CHARLESTON — The U.S. Court of Appeals for the Fourth Circuit overturned a previous ruling, siding with the Environmental Protection Agency relating to a 2015 lawsuit filed by environmental groups.
U.S. District Judge Robert C. Chambers had previously ruled the EPA and the West Virginia Department of Environmental Protection weren't properly cleaning up the streams across the state.
Judges Paul V. Niemeyer, Diana Gribbon Motz and Henry Franklin Floyd heard the arguments in the appeal and reversed Chambers' decision. Motz authored the decision.
"We agree that the plaintiffs have standing, but ... we reverse the grant of summary judgment," Motz wrote.
West Virginia Rivers Coalition (WVRC) and Ohio Valley Environmental Coalition (OVEC) argued that West Virginia's regulators weren't implementing plans to clean up the streams—which were affected by coal mining.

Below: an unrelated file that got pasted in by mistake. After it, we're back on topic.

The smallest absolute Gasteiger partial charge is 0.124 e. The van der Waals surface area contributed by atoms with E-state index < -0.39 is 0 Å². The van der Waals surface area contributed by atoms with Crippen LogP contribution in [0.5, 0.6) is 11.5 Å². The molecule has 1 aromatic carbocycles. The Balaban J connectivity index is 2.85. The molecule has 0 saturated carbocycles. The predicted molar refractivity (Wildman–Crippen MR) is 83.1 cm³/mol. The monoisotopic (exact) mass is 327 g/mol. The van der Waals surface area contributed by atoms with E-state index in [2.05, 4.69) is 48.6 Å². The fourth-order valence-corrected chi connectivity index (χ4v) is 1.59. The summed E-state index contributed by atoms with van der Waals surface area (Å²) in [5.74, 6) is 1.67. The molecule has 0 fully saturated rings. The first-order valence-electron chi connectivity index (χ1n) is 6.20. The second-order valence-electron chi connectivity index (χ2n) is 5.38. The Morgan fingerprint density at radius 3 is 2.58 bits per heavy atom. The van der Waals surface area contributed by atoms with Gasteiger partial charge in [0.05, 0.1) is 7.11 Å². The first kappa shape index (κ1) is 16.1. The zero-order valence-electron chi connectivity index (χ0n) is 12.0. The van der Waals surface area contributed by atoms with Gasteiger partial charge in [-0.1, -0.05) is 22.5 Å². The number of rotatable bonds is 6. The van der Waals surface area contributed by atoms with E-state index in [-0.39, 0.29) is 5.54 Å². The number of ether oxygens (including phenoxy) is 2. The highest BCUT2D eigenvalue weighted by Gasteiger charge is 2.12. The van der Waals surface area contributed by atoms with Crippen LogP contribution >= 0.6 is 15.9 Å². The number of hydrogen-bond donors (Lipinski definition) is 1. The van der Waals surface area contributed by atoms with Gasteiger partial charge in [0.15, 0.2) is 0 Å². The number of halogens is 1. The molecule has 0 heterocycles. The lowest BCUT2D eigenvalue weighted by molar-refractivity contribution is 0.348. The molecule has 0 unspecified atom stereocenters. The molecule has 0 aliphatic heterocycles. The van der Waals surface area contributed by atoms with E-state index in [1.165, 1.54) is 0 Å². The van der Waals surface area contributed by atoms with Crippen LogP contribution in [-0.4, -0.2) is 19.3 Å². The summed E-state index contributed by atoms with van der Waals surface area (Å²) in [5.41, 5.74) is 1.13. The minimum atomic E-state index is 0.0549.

The Clean Water Act (CWA) only requires states to submit total maximum daily loads (TMDLs) from time-to-time in accordance with priority ranking.
Chambers had concluded that the state was using SB 562 to delay development of TMDLs for "biologically impaired water," and Motz stated that this very well may be true, but that the postponements have not amounted to a "constructive submission of no TMDLs..."
"Because West Virginia has demonstrated that it is making—and will continue to make—good faith efforts to comply with SB 562, and because West Virginia has a credible plan in concert with EPA to produce iron toxicity TMDLs, we hold that if the constructive submission doctrine were to apply, a decision we do not reach, it would not be satisfied here," Motz wrote.
The appeals court reversed the federal court's order granting summary judgment.
"In the opinion and order, the court states, 'West Virginia has long resisted the requirements of the Clean Water Act,'" OVEC vice director Vivian Stockman said in an interview with The West Virginia Record. "Of course, we would like to see that situation remedied. We are assessing what our options are."